• Blood test
  • Urine test

Depending on your age, family history, and health, you could also be asked to undergo an EKG or stress test.

Additional Records

Whether you apply for medically underwritten life insurance or a no exam policy, the life insurance company will likely access your records to aid their underwriting decision.

Here are some of the records the underwriters may obtain:

  1. MIB review: The Medical Information Bureau lists all your recent life insurance applications, the information you disclosed in them, and paramedical exam results.
  2. Prescription record: Underwriters could also access your prescription records, considering all the medications you’ve been prescribed in the last 5-7 years.
  3. Attending physician statement: If your medical exam raises any concerns, underwriters may request information on your condition from your doctor.
  4. Motor vehicle report: Underwriters are on the lookout for dangerous driving incidents in the last 5 to 7 years when they access your MVR.
  5. Credit report: Underwriters may also run a soft inquiry on your credit report, primarily to check for bankruptcy and late payments.
  6. Electronic Inspection Report: A Life EIR gives underwriters access to your criminal background and other public records, which can impact your eligibility.

Underwriting

Once the life insurance company has all the info it needs, they will use the data to assign you to a risk category, which determines what you’ll pay for your policy.

While some companies use different terminology, most rely on the four classifications below:

  • Preferred Plus: The best rates go to individuals with excellent health, a clean family health history, and a good height/weight ratio.
  • Preferred: Applicants with minor well-managed conditions who are otherwise in great health can qualify for preferred rates.
  • Standard Plus: You may find yourself in this category if you’re in good health but have a worrisome family history and don’t fall into the ideal height/weight ratio.
  • Standard: Issues in your family history prior to age 60, serious health problems, and an unhealthy height/weight ratio could earn you a standard rating.

If you fall into the substandard category, a table rating will be used to determine how much you will pay for coverage.

You could also have to pay a flat extra fee per $1,000 of coverage for risky jobs or hobbies.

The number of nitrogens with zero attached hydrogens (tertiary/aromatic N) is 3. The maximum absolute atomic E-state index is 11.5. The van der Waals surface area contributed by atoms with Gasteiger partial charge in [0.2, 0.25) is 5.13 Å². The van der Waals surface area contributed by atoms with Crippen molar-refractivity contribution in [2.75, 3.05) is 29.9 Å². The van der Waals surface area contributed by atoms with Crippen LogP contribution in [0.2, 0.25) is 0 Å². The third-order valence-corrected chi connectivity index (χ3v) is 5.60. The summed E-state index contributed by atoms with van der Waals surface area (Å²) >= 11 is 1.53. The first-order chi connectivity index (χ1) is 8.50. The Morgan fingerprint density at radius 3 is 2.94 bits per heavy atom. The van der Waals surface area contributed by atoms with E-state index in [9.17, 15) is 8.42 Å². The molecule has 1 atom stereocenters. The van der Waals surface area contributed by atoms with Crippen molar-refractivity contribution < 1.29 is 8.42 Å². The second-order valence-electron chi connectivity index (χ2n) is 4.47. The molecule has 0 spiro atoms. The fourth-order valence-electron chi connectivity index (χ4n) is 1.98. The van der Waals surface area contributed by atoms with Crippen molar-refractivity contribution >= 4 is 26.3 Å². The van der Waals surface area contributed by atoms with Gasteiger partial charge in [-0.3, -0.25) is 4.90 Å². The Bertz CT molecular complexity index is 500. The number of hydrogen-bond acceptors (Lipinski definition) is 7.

How to Get Approved with the Best Rates

Don’t be discouraged if your life insurance application was denied in the past or you were placed in a poor rating class.

In light of the underwriting guidelines above, there are steps you can take now to better your chances of getting approved with the best rates possible.

  1. Compare multiple providers: While one company might treat marijuana users as smokers, another could offer them preferred rates. It’s important to do your research and get quotes from multiple providers.
  2. Speak with an agent: Independent agents are experts on underwriting guidelines and may be able to match you with a company that’s lenient towards your condition.
  3. Get fit: Eating healthy, getting active, and losing weight can drastically improve your health and lower your life insurance rates.
  4. Stop smoking: Tobacco use is detrimental to your health, life expectancy, and access to affordable life insurance.
  5. Be safer: If risky behaviors are limiting your access to great rates, consider making some lifestyle changes.
  6. Manage conditions: Health conditions don’t always equal higher rates. Go to the doctor, take your medications, and do what you can to regulate your condition.
  7. Consider alternatives: If your age or health prohibit you from getting a traditional policy, there are alternative policies that can still provide some level of coverage.

Author:

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Jason Fisher

Jason Fisher is the founder and CEO of BestLifeRates.org, LLC. and a multi-state licensed life insurance agent who has helped over a million Americans seek out affordable coverage, compare quotes, or get their family and businesses covered.